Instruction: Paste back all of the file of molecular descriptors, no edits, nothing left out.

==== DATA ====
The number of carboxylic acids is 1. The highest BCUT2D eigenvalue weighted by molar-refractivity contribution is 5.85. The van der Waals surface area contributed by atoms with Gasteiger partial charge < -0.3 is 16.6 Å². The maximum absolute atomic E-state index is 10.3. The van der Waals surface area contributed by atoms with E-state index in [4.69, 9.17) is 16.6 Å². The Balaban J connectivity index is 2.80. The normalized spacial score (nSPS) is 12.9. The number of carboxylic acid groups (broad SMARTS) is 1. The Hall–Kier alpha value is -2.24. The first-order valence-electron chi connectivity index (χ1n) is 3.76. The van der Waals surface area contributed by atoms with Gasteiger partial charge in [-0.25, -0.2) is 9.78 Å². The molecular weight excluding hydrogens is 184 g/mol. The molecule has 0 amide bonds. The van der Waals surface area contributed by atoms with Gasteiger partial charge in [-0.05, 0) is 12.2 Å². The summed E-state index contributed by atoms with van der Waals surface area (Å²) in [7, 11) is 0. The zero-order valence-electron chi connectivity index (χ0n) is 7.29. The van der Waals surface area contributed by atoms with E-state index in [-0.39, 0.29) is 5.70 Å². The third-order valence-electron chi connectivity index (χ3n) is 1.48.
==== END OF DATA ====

The number of carboxylic acids is 1. The highest BCUT2D eigenvalue weighted by molar-refractivity contribution is 5.85. The van der Waals surface area contributed by atoms with Gasteiger partial charge < -0.3 is 16.6 Å². The maximum absolute atomic E-state index is 10.3. The van der Waals surface area contributed by atoms with E-state index in [4.69, 9.17) is 16.6 Å². The Balaban J connectivity index is 2.80. The normalized spacial score (nSPS) is 12.9. The number of carboxylic acid groups (broad SMARTS) is 1. The Hall–Kier alpha value is -2.24. The first-order valence-electron chi connectivity index (χ1n) is 3.76. The van der Waals surface area contributed by atoms with Gasteiger partial charge in [-0.25, -0.2) is 9.78 Å². The molecular weight excluding hydrogens is 184 g/mol. The molecule has 0 amide bonds. The van der Waals surface area contributed by atoms with Gasteiger partial charge in [-0.05, 0) is 12.2 Å². The summed E-state index contributed by atoms with van der Waals surface area (Å²) in [7, 11) is 0. The zero-order valence-electron chi connectivity index (χ0n) is 7.29. The van der Waals surface area contributed by atoms with E-state index in [-0.39, 0.29) is 5.70 Å². The third-order valence-electron chi connectivity index (χ3n) is 1.48.